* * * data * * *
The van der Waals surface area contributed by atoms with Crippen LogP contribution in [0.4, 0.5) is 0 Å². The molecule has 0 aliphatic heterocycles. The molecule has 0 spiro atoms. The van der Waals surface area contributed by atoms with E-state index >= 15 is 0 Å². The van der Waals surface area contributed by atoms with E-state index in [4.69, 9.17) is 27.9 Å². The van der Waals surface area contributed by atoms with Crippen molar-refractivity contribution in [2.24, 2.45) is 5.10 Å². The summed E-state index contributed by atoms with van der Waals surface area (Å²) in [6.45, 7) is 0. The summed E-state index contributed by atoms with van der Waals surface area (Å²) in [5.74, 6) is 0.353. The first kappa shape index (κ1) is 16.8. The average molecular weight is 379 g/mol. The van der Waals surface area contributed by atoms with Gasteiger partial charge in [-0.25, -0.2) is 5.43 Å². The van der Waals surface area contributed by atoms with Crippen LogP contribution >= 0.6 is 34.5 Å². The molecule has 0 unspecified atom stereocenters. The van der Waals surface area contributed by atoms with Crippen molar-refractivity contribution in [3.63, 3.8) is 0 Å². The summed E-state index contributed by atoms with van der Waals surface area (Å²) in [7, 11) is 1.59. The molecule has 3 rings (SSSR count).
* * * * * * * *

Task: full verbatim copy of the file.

The van der Waals surface area contributed by atoms with Crippen LogP contribution in [0.4, 0.5) is 0 Å². The molecule has 0 aliphatic heterocycles. The molecule has 0 spiro atoms. The van der Waals surface area contributed by atoms with E-state index >= 15 is 0 Å². The van der Waals surface area contributed by atoms with E-state index in [4.69, 9.17) is 27.9 Å². The van der Waals surface area contributed by atoms with Crippen molar-refractivity contribution in [2.24, 2.45) is 5.10 Å². The summed E-state index contributed by atoms with van der Waals surface area (Å²) in [6.45, 7) is 0. The summed E-state index contributed by atoms with van der Waals surface area (Å²) in [5.74, 6) is 0.353. The first kappa shape index (κ1) is 16.8. The average molecular weight is 379 g/mol. The van der Waals surface area contributed by atoms with Gasteiger partial charge in [-0.25, -0.2) is 5.43 Å². The van der Waals surface area contributed by atoms with Crippen LogP contribution >= 0.6 is 34.5 Å². The molecule has 0 unspecified atom stereocenters. The van der Waals surface area contributed by atoms with Crippen molar-refractivity contribution in [3.63, 3.8) is 0 Å². The summed E-state index contributed by atoms with van der Waals surface area (Å²) in [7, 11) is 1.59. The molecule has 3 rings (SSSR count).